Sibelius plays role in Ian McEwan and Michael Berkeley’s opera

Opinion
Librettist Ian McEwan and composer Michael Berkeley (image: The Guardian)
Librettist Ian McEwan and composer Michael Berkeley (image: The Guardian)

The author Ian McEwan has collaborated with composer Michael Berkeley on the opera For You, which will be premiered at the Royal Opera House’s Linbury Studio later this month. Sibelius played an important part in the collaboration of librettist and composer, according to The Guardian:

McEwan began writing the libretto in breaks between working on his music-saturated novel On Chesil Beach. He would feed scenes to Berkeley, who would respond by playing McEwan outlines of the music — “mostly via the Sibelius computer programme, which might sound like a band of kazoos, but does contain harmony and everything” — so McEwan had a sense of what his words would sound like from the beginning. “And that was quite a fillip because the words came alive.”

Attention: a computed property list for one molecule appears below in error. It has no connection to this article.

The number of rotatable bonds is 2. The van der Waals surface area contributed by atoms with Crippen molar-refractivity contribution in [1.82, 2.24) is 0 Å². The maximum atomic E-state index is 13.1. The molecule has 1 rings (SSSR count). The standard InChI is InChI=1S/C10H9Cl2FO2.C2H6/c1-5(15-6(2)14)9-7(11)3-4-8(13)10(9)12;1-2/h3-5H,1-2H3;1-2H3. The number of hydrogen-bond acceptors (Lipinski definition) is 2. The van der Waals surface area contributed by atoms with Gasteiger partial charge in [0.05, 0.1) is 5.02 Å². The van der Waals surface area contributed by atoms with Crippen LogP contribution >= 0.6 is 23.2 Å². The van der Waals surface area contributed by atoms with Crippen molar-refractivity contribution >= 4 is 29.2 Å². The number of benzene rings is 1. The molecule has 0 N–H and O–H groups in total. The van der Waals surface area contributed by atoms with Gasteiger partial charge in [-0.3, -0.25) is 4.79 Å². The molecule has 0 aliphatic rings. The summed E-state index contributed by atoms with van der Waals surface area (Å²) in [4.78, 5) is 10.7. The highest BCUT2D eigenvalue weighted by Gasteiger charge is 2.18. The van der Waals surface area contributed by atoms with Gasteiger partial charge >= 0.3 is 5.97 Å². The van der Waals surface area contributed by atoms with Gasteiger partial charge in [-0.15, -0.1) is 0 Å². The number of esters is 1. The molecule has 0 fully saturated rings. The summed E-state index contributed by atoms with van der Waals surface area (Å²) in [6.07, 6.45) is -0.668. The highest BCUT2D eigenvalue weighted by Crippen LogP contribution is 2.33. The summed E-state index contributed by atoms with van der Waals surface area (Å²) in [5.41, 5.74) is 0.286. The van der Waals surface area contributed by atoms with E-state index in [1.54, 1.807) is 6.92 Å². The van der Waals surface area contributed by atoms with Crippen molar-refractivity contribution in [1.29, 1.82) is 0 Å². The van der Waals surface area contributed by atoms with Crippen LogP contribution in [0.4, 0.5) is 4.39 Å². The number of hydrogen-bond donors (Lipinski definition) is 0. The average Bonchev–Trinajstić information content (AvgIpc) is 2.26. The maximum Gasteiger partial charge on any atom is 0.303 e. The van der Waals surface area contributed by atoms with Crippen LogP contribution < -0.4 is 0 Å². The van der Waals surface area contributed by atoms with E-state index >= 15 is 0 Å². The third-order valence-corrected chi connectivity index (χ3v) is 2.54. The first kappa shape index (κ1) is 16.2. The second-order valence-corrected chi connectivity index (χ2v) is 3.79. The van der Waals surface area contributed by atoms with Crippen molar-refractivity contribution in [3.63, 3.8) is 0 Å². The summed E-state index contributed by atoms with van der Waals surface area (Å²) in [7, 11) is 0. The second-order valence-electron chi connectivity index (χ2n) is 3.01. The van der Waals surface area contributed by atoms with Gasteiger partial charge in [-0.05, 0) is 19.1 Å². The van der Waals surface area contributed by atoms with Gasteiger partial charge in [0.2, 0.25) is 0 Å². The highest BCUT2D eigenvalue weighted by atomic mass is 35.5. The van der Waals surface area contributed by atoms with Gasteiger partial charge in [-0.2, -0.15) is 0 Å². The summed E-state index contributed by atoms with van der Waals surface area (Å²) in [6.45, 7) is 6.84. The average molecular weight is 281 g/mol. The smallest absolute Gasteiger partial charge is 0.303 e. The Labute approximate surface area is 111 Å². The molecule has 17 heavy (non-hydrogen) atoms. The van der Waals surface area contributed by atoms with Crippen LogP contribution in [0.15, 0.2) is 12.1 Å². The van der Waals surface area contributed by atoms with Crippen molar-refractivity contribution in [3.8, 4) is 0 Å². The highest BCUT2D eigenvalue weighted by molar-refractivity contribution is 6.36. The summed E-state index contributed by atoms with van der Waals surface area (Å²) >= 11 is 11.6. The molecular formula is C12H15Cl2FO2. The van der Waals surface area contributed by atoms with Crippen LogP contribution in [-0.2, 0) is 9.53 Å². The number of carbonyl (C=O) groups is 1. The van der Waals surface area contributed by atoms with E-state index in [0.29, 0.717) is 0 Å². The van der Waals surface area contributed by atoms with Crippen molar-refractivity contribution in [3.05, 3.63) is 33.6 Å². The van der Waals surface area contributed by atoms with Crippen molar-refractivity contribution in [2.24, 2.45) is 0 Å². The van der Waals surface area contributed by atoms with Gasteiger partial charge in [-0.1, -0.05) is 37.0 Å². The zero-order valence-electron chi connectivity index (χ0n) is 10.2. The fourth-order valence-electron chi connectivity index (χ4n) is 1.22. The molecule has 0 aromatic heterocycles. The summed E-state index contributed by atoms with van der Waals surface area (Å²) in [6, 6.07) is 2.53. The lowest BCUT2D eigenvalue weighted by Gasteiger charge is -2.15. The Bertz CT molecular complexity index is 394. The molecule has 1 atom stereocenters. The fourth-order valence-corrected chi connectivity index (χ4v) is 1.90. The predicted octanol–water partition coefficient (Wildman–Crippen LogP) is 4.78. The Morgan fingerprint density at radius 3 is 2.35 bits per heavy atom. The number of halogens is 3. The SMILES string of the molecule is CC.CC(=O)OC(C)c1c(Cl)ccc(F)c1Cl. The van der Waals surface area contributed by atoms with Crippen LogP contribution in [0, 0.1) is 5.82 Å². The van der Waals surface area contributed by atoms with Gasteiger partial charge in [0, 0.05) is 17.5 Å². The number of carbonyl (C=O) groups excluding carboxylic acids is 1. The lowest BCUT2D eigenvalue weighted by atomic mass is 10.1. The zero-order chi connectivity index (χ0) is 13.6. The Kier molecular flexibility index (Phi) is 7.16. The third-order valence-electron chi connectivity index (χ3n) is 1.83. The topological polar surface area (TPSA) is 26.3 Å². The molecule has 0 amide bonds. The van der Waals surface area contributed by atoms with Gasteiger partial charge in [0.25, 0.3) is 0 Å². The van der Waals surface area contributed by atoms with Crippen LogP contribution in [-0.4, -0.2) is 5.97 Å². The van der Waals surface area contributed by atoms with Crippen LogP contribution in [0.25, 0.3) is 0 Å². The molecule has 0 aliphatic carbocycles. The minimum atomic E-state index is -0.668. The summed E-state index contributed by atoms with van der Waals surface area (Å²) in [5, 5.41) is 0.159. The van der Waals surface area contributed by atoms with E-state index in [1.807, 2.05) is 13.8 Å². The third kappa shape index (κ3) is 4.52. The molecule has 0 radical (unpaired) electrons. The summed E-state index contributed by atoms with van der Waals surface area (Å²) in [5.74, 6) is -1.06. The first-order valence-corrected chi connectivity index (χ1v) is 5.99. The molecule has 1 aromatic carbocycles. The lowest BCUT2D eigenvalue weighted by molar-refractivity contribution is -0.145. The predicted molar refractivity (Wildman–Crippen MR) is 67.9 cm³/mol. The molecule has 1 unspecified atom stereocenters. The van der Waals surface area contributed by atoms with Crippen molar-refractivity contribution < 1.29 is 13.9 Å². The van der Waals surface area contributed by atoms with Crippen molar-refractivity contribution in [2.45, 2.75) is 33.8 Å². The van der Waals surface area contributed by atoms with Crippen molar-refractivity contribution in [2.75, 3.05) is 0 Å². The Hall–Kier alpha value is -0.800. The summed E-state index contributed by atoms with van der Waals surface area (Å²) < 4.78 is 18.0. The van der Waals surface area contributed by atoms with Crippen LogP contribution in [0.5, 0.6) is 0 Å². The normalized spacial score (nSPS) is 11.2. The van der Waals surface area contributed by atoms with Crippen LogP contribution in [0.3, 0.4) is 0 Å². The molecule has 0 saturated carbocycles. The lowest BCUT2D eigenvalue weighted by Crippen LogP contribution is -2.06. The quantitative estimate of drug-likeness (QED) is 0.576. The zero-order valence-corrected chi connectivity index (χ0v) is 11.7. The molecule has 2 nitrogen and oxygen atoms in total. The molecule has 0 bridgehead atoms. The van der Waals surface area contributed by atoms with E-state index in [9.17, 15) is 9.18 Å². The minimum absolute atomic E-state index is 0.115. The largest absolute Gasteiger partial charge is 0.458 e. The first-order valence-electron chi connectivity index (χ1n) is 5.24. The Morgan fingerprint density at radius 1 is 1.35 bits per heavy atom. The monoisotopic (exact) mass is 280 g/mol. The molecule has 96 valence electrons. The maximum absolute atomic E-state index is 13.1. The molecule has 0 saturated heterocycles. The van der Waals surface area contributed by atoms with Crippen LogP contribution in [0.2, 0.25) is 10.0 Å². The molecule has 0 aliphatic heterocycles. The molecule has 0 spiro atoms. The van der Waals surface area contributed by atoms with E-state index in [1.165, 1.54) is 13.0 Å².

Sibelius, of course, doesn’t normally sound like a band of kazoos (perhaps Mr. Berkeley needs a better playback device!), though few would be fooled into thinking they’re listening to a real orchestra.

Sibelius has already played an important role in McEwan’s work: it was used by composer Dario Marianelli for the score to the film adaptation of his novel Atonement, and that score won the Oscar for Best Original Score earlier this year.

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